Kaieteur News – President Irfaan Ali has reportedly told the Organization of American States that, “Accepting established borders has been the tradition in our hemisphere, (Western Hemisphere), a tradition that has shielded our nations from conflicts, paving the way for peace, cooperation, and development.”
Nothing could be further from the truth. Almost every country in Latin America has had, at one time or the other, border and territorial controversies. The majority of the claims that gave rise to these controversies can be traced back to the colonial era.
President Irfaan Ali’s assertion that the Western Hemisphere has a tradition of accepting established borders is a simplistic view that disregards the border disputes in the region. The colonial legacy, ongoing disputes, and emerging challenges all point to a reality where established borders are far from universally accepted.
There is no tradition within the Western Hemisphere about accepting borders between states. When it comes to borders and territorial conflicts, the Western Hemisphere is no different from Europe, Africa, the Middle East, and Asia.
Against this background, it is hard to understand where President Ali got this idea that there is a tradition of accepting established borders in the hemisphere. He has been misadvised yet again.
While the President may have sought to emphasize the importance of stability and peace in the region, this does not arrogate to him ownership of facts to support his argument. The following are some of the border and territorial controversies in the hemisphere:
Argentina and Chile have a dispute over the Beagle Channel. Argentina and Paraguay also have a dispute over a section of their northeastern border. Argentina also has a dispute with the United Kingdom over the Falklands/ Malvinas Islands which led to a war in 1981.
Belize, a member of CARICOM, has been the victim of a claim to its territory by Guatemala. Bolivia and Chile contest each other over the use of the waters of the River Lanca. The same Bolivia, which is a landlocked state, has always sought a passage of the Pacific. This has led to a dispute with Chile to which Peru has enjoined itself.
Closer to home, Colombia and Venezuela have a disputed section of their border; Guyana faces a claim to two-thirds of its territory by Venezuela. Suriname has territorial controversies over the New River area, and also with French Guiana.
The United States occupies a section of Guantanamo which belongs to Cuba. Ecuador and Peru have had a dispute over the province of Maynas. In 1980, El Salvador and Honduras signed a treaty to resolve a frontier dispute that dates back to the 19th century. Guyana and Venezuela are presently before the International Court of Justice to resolve their long-standing territorial controversy.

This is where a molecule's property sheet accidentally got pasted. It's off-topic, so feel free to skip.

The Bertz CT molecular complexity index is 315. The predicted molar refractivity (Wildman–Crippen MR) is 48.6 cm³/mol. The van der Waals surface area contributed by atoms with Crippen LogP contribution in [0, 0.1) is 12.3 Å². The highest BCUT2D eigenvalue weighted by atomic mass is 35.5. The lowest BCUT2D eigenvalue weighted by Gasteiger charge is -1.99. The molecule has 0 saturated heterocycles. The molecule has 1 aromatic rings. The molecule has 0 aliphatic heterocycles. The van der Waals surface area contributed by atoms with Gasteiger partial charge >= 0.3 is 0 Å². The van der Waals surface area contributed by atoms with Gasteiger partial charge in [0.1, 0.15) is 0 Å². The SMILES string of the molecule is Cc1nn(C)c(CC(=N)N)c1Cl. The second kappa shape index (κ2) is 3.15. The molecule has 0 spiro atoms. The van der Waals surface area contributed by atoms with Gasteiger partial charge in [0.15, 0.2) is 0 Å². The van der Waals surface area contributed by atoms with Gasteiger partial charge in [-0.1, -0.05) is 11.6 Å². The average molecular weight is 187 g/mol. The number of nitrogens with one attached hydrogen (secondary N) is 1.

The aforementioned hardly paints a picture of a tradition in the Western Hemisphere of countries accepting traditional borders. Why therefore Guyana’s President would choose to say this in front of the Organization of American States is mind-boggling.
Border and territorial controversies in the Western Hemisphere were creations of colonial disputes. Colonial powers, such as Spain, Portugal, Britain, and France, engaged in a land-grabbing race, leaving behind a legacy of territorial disputes. The Treaty of Tordesillas in 1494, for example, arbitrarily divided the newly discovered lands between Spain and Portugal, without regard for the Indigenous populations already inhabiting these territories. This division alone sowed the seeds of numerous border disputes, some of which persist to this day.
Latin America, in particular, is replete with examples of border disputes that belie President Ali’s assertion. For instance, the longstanding border dispute between Ecuador and Peru over the Amazon region is a stark reminder of historical grievances stemming from colonial times. The 1942 Rio Protocol may have temporarily resolved the conflict, but tensions flare up periodically, underscoring the fragility of such agreements.
Even in North America, which President Ali might consider a region of relative stability, border disputes have arisen. The US-Mexico border, for instance, exemplified the complexities of border relations. The Treaty of Guadalupe Hidalgo in 1848 and the Gadsden Purchase in 1853 did establish certain borders, but disputes over interpretation and enforcement have persisted. Moreover, contemporary debates surrounding immigration and border security continue to complicate matters.
Rather than perpetuate the myth of a tradition of acceptance of established borders, it is essential for leaders, such as President Irfaan Ali, to place greater trust in diplomacy, and the rule of international law. These are Guyana’s best chances of ensuring lasting peace, cooperation and development.
(The views expressed in this article are those of the author and do not necessarily reflect the opinions and beliefs of this newspaper and its affiliates.)
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